Issues related to vaccine distribution are affecting more than just our elder population as well. I have several students who are family caregivers, and have been struggling to get their parents, or older family members vaccinated. Particularly for students in school, whether that’s a university or community college, or even high school, getting aging or vulnerable parents vaccines is quite a large added responsibility.
Other students in the UNCG Gerontology program who are working in the medical or healthcare fields while pursuing their degrees, have already been lucky enough to receive their vaccines as essential workers.
Melissa, who is working as a clinical research coordinator at the Penn Memory Center in Philadelphia while working on her Master in Gerontology, was able to receive the vaccine. The health system was separated into categories based on their likelihood of exposure (e.g., emergency department first) and what was deemed the most ethical distribution for healthcare workers, who were in the first round of people vaccinated in Pennsylvania. Less than a month after the first employees got their vaccinations, she received an email to schedule.
“I honestly feel torn to have already received the vaccine. I am so grateful that I was given the opportunity to receive it, especially because I work in a very large outpatient setting and have contact with countless people coming from three different states (or more) to see our physicians. At the same time, I feel a bit guilty that I received it before so many others,” Melissa shared. “I am young and healthy. If I were to get Covid-19, I would likely be able to recover in my own home without intervention. So many older adults, my family members included, and people at risk due to health conditions have to wait months until they’ll be able to receive their vaccine. On the other hand, it also makes me feel hopeful that we’re on our way out of this pandemic.”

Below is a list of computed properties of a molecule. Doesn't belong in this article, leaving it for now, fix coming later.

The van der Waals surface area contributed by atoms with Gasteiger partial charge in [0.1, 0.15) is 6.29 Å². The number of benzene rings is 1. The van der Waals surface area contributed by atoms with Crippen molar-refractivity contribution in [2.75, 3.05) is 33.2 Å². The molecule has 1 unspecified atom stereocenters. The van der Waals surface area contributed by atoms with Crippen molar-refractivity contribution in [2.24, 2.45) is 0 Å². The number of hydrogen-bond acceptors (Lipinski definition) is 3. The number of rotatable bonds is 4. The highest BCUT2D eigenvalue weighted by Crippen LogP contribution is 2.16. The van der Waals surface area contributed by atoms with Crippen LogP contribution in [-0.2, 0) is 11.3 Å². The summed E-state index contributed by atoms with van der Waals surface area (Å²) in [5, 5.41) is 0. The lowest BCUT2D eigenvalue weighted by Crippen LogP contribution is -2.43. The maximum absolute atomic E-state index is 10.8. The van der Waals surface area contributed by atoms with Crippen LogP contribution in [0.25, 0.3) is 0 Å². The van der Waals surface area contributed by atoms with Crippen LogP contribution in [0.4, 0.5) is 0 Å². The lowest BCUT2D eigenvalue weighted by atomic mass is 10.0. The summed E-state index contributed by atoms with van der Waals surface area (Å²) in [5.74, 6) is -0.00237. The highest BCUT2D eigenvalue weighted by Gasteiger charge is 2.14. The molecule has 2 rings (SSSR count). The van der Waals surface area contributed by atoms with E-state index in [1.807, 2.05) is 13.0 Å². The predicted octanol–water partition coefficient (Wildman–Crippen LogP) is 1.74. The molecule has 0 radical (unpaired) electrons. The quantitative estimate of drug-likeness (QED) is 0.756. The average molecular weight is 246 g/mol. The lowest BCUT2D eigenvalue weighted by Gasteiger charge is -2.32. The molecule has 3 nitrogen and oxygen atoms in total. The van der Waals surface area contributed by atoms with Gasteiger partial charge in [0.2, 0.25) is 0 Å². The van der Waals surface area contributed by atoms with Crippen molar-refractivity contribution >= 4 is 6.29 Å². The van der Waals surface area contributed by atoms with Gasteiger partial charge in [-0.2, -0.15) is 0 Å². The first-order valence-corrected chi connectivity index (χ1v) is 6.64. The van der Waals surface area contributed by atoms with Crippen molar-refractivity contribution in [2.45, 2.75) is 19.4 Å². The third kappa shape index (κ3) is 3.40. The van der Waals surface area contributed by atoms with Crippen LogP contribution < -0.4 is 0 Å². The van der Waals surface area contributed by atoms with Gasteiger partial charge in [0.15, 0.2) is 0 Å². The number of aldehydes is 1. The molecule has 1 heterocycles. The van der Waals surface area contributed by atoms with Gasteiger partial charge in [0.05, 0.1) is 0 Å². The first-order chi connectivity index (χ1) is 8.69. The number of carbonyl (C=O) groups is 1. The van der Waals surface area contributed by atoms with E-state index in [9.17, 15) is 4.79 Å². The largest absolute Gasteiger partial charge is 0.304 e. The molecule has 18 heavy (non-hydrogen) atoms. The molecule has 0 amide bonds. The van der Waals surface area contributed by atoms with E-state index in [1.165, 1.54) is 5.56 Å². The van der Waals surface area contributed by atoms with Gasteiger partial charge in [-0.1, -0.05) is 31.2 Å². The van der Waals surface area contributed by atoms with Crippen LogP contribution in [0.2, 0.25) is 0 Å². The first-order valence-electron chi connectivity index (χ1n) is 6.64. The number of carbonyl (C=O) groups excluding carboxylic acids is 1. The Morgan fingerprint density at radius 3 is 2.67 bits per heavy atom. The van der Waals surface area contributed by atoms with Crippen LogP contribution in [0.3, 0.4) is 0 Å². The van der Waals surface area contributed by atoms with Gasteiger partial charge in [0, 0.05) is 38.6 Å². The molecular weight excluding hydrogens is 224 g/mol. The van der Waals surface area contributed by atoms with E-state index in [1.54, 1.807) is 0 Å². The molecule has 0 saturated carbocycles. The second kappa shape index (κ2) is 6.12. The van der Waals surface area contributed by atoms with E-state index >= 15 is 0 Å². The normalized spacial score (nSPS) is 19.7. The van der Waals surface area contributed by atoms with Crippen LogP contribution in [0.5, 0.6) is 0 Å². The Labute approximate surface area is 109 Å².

For Jesse who also works with a vulnerable population (adults 60+, some with memory loss), receiving the vaccine ensured she could continue offering programs for these older adults while maintaining their safety.
“Receiving the vaccine made me feel like I was doing everything in my power to protect the older individuals our agency serves. I still wear my mask, wash my hands, use plexiglass between employees, etc., but having received the vaccine gives me the extra confidence that I’m doing all I can to protect them,” Jesse said. “I also feel more confident in my ability to advocate for my seniors getting the vaccine because I have also gotten it. As trusted members of the community, Council on Aging employees have a unique position to act as an example to a population who looks to us for advice.”
All this is not meant to blame anyone or belittle the enormity of what we’re undertaking in trying to vaccinate an entire country in record time. No matter the plan, there were bound to be hiccups and road blocks along the way. But awareness needs to be brought to how some older adults may be challenged by the process of getting vaccinated. If we can adapt and learn as we continue in this process, then I believe we will be more successful at getting our entire nation protected.